31 July 2009

Why do I care what the title report says?-President's message

A couple weeks ago, KSL News aired a story about hidden transfer fees attached to real estate.

KSL reported that some developers are requiring buyers to pay a transfer fee every time the property is sold as part of a covenant attached to the home's deed. The covenants generally require current and future buyers to pay a certain percentage of the sales price to the developer, and the requirement often lasts for as long as 99 years.

 While the situation isn't extremely common in Utah, it serves as a valuable reminder to home buyers that they need to thoroughly inspect any real estate they are considering purchasing, including reviewing the property's title and documents attached to the title. The practice is valuable not only to avoid learning about a private transfer fee in the eleventh hour, but to make sure you know and understand any restrictions associated with the property.

After you and the seller agree to the terms of the sale, you will receive a preliminary title report that will detail any title defects that will not be covered by title insurance. Make sure to carefully review this document as it will list facts about the property you are buying, including information on easements, rights of way, restrictions of use, liens and judgments, and obligations of ownership. While some of the defects (like the seller's mortgage) will be removed before the title is transferred, other issues will remain intact (like easements and homeowners association obligations).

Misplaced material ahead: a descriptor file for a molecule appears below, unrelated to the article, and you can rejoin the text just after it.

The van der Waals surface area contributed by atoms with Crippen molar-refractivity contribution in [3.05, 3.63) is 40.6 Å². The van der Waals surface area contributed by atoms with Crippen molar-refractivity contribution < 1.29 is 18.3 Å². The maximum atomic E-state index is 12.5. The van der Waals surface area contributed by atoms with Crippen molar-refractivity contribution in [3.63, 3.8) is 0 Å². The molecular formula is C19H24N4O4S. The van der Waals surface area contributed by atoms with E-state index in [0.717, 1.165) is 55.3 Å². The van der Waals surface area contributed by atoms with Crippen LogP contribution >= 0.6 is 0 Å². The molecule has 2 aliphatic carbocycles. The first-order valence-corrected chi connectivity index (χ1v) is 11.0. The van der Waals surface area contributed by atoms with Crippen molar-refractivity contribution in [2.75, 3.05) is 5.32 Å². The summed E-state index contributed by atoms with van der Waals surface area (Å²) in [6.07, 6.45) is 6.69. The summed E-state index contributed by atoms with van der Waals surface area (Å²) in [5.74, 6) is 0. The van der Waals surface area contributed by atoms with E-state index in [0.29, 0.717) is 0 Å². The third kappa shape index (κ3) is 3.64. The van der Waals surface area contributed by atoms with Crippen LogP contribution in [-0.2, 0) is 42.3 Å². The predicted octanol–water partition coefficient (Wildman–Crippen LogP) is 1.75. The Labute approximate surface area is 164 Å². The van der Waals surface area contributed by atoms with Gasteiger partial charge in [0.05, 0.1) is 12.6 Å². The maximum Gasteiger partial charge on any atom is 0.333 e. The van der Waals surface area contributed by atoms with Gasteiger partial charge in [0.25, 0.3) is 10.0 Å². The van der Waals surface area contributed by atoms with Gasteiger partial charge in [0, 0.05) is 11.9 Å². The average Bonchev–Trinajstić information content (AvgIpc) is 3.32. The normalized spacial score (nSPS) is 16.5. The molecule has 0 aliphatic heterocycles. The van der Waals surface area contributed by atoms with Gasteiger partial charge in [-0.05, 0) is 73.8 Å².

The report will also reference any recorded documents attached to the property's deed, such as covenants, conditions and restrictions (CC&Rs). Often associated with homes located in subdivisions and other residential developments,  these CC&Rs may restrict homeowners from painting their homes certain colors, may prevent RVs and boats from being parked in the driveway, or may prohibit ownership of pets. Make sure you know beforehand what these restrictions are so you can determine if you are willing to comply with them.

Along the same lines, the title report may reveal that you have additional financial obligations that come with owning the property. Maybe it's monthly homeowners association dues for maintenance or snow removal, or maybe it's an obligation to help pay for the upkeep of community roads.

Another issue is easements. While nearly all properties have easements that give other people the right to use the property in certain circumstances, it's beneficial to know what these are before you make a purchase. If the title report reveals a utility easement that prevents the owner from building on a certain section of the property, the buyer will want to know beforehand, especially if he had planned on building a swimming pool on that spot.

Although not reflected in the title report, another item to research before buying is zoning ordinances. Like an easement, the city laws might also prevent you from building a pool or rental unit on the property. Know beforehand what you can and can't do.

 While restrictions are common in town home and condo developments, single-family home buyers shouldn't make the mistake of ignoring the title report and associated documents. Private transfer fees and CC&Rs are also commonly attached to detached houses, so it's still crucial for single-family buyers to understand if there are any restrictions and obligations associated with the property.

If you do find serious issues in your review of the title documents, talk to your attorney and your Realtor. You may be able to negotiate a solution with the seller, or you may need to cancel your purchase agreement according to the terms of the contract. Keep in mind though that you only have a limited amount of time to review this document, so talk with a real estate attorney, the title company or your Realtor if you have questions.

For more information and tips for purchasing Utah real estate, call your local Realtor.

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